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Accounting for Tax Deducted from Interest/Dividends

If an institution/company pays you interest or dividends and they do not have your tax file number they will deduct tax at the marginal rate (at the time of writing, 48.5%).

Note that tax deducted in this way is unrelated to GST and does not appear on your Business Activity Statement. It is to be claimed back on your tax return or offset against other tax debts.

The basic procedure is that the 48.5% deducted needs to be put into an asset account in the balance sheet, since it is owed to you by the ATO:

  1. Determine an appropriate balance sheet account to use for the withheld tax (for example, 17630), and add this account to the chart.

  2. Create a bank account under Accounts Receivable, Banking, Set Up Bank Accounts called "Tax Withheld from Interest/Dividends". Enter the account chosen next to each of the External GL Code fields.

  3. Enter an invoice to the institution/company to represent the income/dividend received (at the full face value). Be sure to enter the applicable GST code. (GST is typically not applicable for interest/dividends received.)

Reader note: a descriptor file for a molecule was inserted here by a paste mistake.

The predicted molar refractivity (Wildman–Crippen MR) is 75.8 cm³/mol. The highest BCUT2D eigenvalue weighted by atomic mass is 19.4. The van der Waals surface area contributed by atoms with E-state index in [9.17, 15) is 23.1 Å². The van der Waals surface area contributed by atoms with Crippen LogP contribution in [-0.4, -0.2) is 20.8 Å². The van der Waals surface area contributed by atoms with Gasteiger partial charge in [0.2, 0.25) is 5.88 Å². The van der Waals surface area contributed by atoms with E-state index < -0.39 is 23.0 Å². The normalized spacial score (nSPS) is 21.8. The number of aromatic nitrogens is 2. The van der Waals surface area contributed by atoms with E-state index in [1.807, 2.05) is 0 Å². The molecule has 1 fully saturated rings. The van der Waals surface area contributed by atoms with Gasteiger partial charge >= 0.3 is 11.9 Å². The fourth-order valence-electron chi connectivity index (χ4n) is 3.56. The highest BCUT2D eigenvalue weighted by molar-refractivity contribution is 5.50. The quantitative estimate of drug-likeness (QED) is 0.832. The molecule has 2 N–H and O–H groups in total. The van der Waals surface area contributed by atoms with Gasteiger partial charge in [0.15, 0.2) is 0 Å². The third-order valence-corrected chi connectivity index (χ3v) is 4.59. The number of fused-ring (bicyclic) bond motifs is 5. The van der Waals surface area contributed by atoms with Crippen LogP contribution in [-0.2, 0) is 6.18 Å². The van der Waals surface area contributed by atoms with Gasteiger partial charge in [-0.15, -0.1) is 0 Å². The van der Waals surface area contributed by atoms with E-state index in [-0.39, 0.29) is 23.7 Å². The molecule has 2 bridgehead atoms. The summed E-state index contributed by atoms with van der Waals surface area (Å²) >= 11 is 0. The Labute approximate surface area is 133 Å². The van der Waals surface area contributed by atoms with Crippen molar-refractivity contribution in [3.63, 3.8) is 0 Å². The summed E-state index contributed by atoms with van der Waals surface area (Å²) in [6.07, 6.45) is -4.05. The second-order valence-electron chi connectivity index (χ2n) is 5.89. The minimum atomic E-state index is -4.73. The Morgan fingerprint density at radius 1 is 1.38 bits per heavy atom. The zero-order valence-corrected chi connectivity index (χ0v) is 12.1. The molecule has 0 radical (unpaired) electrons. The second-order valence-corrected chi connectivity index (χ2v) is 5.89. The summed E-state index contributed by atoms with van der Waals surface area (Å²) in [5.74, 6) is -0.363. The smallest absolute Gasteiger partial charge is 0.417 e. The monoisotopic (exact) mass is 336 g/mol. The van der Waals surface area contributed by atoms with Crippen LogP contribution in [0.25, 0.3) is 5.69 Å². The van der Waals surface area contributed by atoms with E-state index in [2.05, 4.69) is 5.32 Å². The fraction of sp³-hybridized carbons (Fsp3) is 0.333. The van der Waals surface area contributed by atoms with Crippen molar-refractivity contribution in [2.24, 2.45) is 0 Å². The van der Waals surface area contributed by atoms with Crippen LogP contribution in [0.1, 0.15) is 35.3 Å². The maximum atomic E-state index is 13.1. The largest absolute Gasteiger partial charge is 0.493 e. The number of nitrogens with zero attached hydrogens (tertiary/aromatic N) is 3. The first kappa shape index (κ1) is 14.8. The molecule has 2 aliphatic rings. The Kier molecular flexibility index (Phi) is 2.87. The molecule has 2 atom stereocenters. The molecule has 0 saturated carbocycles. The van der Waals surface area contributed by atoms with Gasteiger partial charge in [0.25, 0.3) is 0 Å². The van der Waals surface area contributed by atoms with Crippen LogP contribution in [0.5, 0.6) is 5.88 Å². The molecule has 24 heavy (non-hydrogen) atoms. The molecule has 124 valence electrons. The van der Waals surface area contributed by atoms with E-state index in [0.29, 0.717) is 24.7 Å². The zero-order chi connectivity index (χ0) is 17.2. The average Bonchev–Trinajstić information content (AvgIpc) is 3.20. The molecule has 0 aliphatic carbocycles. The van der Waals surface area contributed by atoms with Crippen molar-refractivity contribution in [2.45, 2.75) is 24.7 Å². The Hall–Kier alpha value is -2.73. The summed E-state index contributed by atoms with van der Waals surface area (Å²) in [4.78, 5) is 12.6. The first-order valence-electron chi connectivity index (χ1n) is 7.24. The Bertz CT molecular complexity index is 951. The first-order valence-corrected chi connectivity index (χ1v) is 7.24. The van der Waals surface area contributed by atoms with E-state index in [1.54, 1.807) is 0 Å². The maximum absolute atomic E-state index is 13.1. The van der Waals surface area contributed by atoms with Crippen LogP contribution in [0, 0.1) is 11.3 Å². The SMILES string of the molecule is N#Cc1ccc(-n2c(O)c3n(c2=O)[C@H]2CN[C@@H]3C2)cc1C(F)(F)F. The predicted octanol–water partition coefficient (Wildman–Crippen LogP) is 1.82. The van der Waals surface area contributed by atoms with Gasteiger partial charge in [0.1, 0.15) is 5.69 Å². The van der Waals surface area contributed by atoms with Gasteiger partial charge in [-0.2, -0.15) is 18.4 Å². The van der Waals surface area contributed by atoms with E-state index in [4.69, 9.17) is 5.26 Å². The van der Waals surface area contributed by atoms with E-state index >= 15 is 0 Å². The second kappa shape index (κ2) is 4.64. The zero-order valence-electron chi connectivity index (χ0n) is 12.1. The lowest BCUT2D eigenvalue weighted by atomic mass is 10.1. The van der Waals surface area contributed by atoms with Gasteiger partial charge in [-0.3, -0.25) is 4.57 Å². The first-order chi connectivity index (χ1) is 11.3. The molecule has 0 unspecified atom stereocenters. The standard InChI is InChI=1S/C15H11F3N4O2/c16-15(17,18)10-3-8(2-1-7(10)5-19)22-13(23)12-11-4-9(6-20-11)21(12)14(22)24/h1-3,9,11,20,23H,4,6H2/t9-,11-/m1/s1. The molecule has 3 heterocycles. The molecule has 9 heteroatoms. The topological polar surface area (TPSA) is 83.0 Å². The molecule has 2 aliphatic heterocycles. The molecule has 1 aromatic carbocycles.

4. Enter a receipt for the cash received, choosing your normal bank account.

  5. Enter a receipt for the value withheld, choosing the "Tax Withheld from Interest/Dividends" bank account. Choose Direct Debit as the Form of Payment and answer Yes when prompted to mark the receipt as deposited.

When you have submitted your tax return and claimed back the tax withheld, the next step is to remove the value from the balance sheet.

If you have a net income tax debt:

  1. Enter a purchase from the ATO for the income tax payable (not including the withheld amounts).

    For example, if your final income tax is $1,000 and you have accumulated withheld amounts of $100 (total owing to the ATO of $900), enter $1,000.

  2. Enter a payment for the existing withheld amounts using the "Tax Withheld from Interest/Dividends" bank account. (Continuing the example, $100.)

    Note that this payment and the original receipt cancel each other out: one is a debit to the "tax withheld" account and the other is a credit.

  3. When paid, enter a payment for the remaining tax debt using your normal bank account.

If you have an income tax refund:

  1. Reverse the receipts previously entered against the "Tax Withheld from Interest/Dividends" bank account.

    This cancels all the previous "tax withheld" entries and reinstates the withheld amounts as "owed" by the company/institutions involved.

  2. Enter an invoice to the ATO for the value of the income tax refund (not including the tax withheld).

    If there was no tax refund from the ATO and you are simply receiving the withheld amounts back, skip this step.

    Note the value of the tax refund is now represented in Accounts Receivable as amounts "owed" by the ATO and the institutions/companies that withheld tax during the year.

  3. Enter receipts against the ATO and the other companies/institutions to total the refund received.

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